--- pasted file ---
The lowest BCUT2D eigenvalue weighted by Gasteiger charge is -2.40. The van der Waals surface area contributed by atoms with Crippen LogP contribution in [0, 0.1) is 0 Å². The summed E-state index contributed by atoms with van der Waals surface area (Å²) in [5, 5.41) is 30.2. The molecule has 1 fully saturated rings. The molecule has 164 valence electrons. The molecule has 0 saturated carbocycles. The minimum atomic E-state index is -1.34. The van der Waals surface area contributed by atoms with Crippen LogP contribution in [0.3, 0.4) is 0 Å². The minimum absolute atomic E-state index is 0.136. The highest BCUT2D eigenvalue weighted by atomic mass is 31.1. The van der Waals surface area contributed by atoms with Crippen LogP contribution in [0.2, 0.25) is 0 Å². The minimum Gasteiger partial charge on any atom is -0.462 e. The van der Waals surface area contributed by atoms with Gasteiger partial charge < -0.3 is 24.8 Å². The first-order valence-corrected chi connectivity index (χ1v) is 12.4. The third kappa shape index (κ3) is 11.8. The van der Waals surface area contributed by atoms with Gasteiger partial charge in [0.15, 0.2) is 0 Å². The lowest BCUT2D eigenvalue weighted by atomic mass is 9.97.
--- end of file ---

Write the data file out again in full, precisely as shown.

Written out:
The lowest BCUT2D eigenvalue weighted by Gasteiger charge is -2.40. The van der Waals surface area contributed by atoms with Crippen LogP contribution in [0, 0.1) is 0 Å². The summed E-state index contributed by atoms with van der Waals surface area (Å²) in [5, 5.41) is 30.2. The molecule has 1 fully saturated rings. The molecule has 164 valence electrons. The molecule has 0 saturated carbocycles. The minimum atomic E-state index is -1.34. The van der Waals surface area contributed by atoms with Crippen LogP contribution in [0.3, 0.4) is 0 Å². The minimum absolute atomic E-state index is 0.136. The highest BCUT2D eigenvalue weighted by atomic mass is 31.1. The van der Waals surface area contributed by atoms with Crippen LogP contribution in [0.2, 0.25) is 0 Å². The minimum Gasteiger partial charge on any atom is -0.462 e. The van der Waals surface area contributed by atoms with Gasteiger partial charge < -0.3 is 24.8 Å². The first-order valence-corrected chi connectivity index (χ1v) is 12.4. The third kappa shape index (κ3) is 11.8. The van der Waals surface area contributed by atoms with Gasteiger partial charge in [0.15, 0.2) is 0 Å². The lowest BCUT2D eigenvalue weighted by atomic mass is 9.97.